But the difference between that and most rivalries — because, come on: most rival programs that compete against each other every year do not “like” each other — for the last few years has been a seeming lack of respect to go with it.
That all started with the postponement and later move of the 2016 game between the two teams thanks to Hurricane Matthew. Florida officials tried their best to play the game in Gainesville as scheduled until that was no longer tenable, leading LSU officials to play hardball about the rescheduling of the game and essentially stealing a home game from the Gators that fall — with the recriminations along the way including allegations that one or more of the schools’ athletic directors were liars and that Florida was “scared” to play the game as scheduled.
These allegations were always at least a little overblown on both sides — with distance, I think it’s fair to note that Jeremy Foley and Joe Alleva both fought hard for their preferred outcome, but that Alleva was better able to leverage the situation to his and LSU’s advantage then, which is essentially the same conclusion I came up with back then — but the bad feelings that resulted from them were genuine, especially for Jim McElwain, whose post-game comment that “they got what they deserved” has left LSU fans sore since, despite it being directed as much or more at the morons who suggested Florida was “ducking” LSU than the LSU officials who did what they had to do with the situation presented to them.
But Foley is no longer Florida’s AD, and McElwain no longer Florida’s coach; many of the Gators who sang “Bitch, I’m From Louisiana” in the visiting locker room on their last trip to Baton Rouge are no longer on the team. And while Florida is up 2-1 on the football field since then, the Gators have also gotten big wins over LSU in Omaha and on basketball courts since. Mostly, to my eye, this rivalry is now being sustained by LSU frustrations with that state of affairs — perhaps, this week, stoked by Ed Orgeron seemingly encouraging his players to let the hate flow.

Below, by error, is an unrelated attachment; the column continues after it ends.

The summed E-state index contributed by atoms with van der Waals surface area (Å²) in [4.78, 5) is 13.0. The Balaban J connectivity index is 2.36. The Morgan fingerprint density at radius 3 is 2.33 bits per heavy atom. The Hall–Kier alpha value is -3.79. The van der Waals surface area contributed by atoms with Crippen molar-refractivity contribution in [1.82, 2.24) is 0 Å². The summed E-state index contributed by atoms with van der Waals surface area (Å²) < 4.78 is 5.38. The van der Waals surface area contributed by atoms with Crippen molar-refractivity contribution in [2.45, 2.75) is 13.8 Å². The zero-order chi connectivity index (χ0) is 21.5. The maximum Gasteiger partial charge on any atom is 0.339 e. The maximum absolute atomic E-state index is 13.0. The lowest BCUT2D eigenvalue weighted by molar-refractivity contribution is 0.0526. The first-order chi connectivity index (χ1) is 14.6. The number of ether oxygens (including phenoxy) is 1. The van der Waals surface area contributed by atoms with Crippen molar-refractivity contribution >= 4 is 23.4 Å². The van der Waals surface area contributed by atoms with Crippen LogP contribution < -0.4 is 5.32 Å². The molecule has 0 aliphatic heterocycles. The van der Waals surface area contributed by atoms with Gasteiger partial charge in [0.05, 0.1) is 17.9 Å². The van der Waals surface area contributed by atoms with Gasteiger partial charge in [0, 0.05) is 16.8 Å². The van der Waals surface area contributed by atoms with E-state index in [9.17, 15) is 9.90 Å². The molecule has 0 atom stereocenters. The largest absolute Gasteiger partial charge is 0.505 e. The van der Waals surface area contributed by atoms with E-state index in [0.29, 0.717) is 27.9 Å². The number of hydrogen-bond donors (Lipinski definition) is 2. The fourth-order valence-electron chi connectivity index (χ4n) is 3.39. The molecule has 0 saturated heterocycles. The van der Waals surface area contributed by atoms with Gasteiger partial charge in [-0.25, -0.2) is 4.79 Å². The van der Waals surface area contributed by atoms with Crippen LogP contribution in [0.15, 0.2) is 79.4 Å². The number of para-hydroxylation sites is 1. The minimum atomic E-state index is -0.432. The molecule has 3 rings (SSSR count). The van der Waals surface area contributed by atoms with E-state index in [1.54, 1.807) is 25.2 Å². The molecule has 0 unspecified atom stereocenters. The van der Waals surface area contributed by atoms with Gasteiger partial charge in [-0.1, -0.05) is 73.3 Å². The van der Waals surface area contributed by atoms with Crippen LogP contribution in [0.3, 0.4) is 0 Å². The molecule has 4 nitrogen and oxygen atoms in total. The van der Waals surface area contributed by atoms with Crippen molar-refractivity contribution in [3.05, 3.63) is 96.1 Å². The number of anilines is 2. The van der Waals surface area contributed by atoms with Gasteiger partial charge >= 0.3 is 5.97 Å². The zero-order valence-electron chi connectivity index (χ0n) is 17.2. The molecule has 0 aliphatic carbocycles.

And, honestly? I don’t like this very much.
It’s okay for Florida to not like LSU, and for LSU to not like Florida. Both programs have their share of success over the other, and wins both as behemoths scoring beatdowns and nettlesome underdogs staging upsets. Some of those wins have been especially satisfying; some of the losses have been utterly dumbfounding. It’s a weird, wild series — and has been — but it doesn’t need to be one with bad feelings in the fan bases.
So Florida players had a cat skeleton. So LSU’s band played over Florida’s Tom Petty tribute. So Burrito Bros. is no longer anything but a spice-and-sauce-by-mail company.
At some point, these memories are going to be memories, fading in importance and in tartness. At no point are Florida and LSU going to stop playing annual football games, unless the SEC decides that it actually wants fewer golden geese laying golden eggs.
So we’re stuck with this rivalry. But I’d like to not be stuck with the testiness.
I’d like to have the jokes about moving every Florida sporting event to Baton Rouge be funny, rather than embittered. I’d like Florida fans to maybe not reference one of the greatest tragedies in American history as trash talk fodder. I’d like to eventually feel okay tailgating and joking with the fine folks at And The Valley Shook, on the off chance I actually get a chance to tailgate. (Hell, maybe PodKATT will unblock me and the AA account on Twitter!)
I miss what Florida-LSU was when it was weird and wild — and not war.
War is hell. Let’s have fun — and a little respect — instead?